With some big decisions looming in November, politics has certainly been in the air (and, of course, often in the mud, too) since the first caucuses in Iowa. Politics isn’t a stranger to the Gevirtz School, either. For instance alumna Jean Fuller (Education, Ph.D., ’89) is a California State Senator and the Senate Republican Leader after having served as the Superintendent for the Keppel Union School District, the largest K-8 school district in the state.
To explore the education-politics connection, the GGSE chose to interview Niki Sandoval (Education, Ph.D., ’07), Education Director of the Santa Ynez Band of Chumash Indians and two-term member of the California Board of Education along with Pedro Paz (Education, Ph.D., ’08), program and evaluation manager for First 5 Santa Barbara County, who is the current President of the Santa Barbara Unified School District Board of Education.
“Public service, in a voluntary or professional capacity, is a natural fit for educators,” Sandoval asserts. “Graduates of education programs have much to bring to public service at local, county, state, and federal levels. I think of the personal qualities of my favorite teachers – intellectual curiosity, inclusiveness, caring, and a passion for service. Effective leaders in the political arena should also demonstrate these qualities.”
Paz, on the other hand, was interested in politics even before he was interested in education. “One of the first people I ever wrote about was President John F. Kennedy, and when I was eight, I watched the inauguration of President Jimmy Carter on TV,” he recalls. “It was always on my mind, so much so that it drove me to be a political science major as an undergrad. Beyond that, when I was finishing my dissertation, I realized that much of what I advocated to change within my final chapter was about the need to change policies around teacher education. Education by its nature is political. Beyond the academic rationale of a public education, schools are expected to fulfill broad public roles, which to some include unifying a diverse population as well as preparing people for citizenship in a democratic society.”
Preparing doctoral candidates for politics instead of the professoriate is a more complicated matter. “Service learning opportunities guided by professionals in the field are invaluable. In my coursework at GGSE, attending school site council and school board meetings was required,” Sandoval points out. “This is an excellent practice that builds awareness of governance at the local level.”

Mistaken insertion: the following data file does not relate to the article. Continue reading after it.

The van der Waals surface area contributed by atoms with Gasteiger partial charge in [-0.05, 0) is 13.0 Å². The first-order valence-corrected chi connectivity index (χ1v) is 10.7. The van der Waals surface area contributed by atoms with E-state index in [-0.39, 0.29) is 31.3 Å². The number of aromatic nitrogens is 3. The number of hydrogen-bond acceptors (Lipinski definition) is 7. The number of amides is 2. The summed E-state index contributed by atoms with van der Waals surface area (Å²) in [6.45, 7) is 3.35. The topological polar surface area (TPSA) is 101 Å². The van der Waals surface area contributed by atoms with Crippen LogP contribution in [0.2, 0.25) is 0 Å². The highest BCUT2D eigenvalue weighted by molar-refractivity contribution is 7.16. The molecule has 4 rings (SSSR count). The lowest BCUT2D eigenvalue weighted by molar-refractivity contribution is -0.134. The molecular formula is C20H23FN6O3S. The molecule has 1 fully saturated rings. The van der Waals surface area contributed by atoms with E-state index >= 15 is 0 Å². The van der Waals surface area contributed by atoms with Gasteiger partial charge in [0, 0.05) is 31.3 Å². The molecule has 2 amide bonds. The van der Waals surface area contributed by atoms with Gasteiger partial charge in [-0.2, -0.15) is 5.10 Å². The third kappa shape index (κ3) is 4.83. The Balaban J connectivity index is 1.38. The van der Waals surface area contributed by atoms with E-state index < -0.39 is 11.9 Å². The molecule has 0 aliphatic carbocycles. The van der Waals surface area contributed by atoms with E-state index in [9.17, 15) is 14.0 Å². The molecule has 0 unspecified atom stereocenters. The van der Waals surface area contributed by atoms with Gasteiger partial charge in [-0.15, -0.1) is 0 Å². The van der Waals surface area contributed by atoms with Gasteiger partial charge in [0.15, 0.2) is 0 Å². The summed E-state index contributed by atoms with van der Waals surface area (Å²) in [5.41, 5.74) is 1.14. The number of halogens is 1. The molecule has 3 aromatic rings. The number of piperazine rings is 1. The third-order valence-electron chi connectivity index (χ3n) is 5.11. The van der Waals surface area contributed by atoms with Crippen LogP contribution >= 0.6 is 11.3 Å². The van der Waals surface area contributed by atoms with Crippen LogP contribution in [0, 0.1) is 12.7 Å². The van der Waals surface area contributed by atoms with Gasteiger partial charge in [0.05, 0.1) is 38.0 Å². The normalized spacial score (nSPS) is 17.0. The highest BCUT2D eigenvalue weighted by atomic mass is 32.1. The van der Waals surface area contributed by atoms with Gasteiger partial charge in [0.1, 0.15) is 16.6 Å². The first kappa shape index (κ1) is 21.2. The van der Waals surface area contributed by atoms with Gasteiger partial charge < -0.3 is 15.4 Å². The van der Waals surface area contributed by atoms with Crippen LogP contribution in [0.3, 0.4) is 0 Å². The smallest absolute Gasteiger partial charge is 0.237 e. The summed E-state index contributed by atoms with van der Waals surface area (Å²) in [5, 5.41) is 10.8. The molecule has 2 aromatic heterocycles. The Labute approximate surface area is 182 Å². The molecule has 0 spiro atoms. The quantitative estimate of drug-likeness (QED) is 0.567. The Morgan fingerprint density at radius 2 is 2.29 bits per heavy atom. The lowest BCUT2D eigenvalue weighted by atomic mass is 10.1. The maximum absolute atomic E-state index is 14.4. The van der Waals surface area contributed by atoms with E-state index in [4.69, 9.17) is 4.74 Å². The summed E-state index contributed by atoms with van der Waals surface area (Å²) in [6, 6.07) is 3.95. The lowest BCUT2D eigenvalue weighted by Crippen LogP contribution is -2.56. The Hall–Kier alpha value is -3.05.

Beyond taking graduate students to council and school board meetings, Paz hopes to see “education programs looking at increasing the involvement of policy makers in courses, if not having policy makers who are able to lead courses. Likewise, it would be helpful for programs to cover how research may or may not translate to practice. I believe that anyone who has graduated from a graduate school of education is cognizant that research does not perfectly translate to classroom practice, but even before teachers are asked to implement something in their classroom there are a few stops along the way, but policy at the local level can impact how well or badly this is done.”
Paz has a particular example in mind to show the ways research-practice-policy don’t always align. “I do not believe that anyone totally understood the impact that the implementation of the Common Core would have on schools,” he says. “These impacts have been within the areas of professional development, the curriculum, the ability of parents to support their children, the use of technology in the classroom, and how we generally prepare students to transition to higher education if that is their choice.”
Both Sandoval and Paz felt their time at the Gevirtz School helped provide some solid basis for their more political “careers.” Sandoval singled out the mentorship of now Emeritus Professor Russell Rumberger, who, among other appointments, served as the Vice Provost for Education Partnerships, University of California Office of the President. Sandoval claims, “The course materials and Dr. Rumberger's facilitation of our conversations prepared me for the responsibilities that come with State Board service.”
“Certainly, having a Ph.D. allows me to understand research issues, understand the areas of education that I studied,” Paz explains, “but it did not completely prepare me to understand budget issues, personnel, state laws around education, the process of making policy, and the many areas of education that arise due to new laws and how they will be implemented locally. There are so many areas in education, so what a Ph.D. does is allows you to be an expert in a very narrow field. The same applies to serving on a school board: There are just as many areas that a school board member must understand as there are research areas in the field of education.”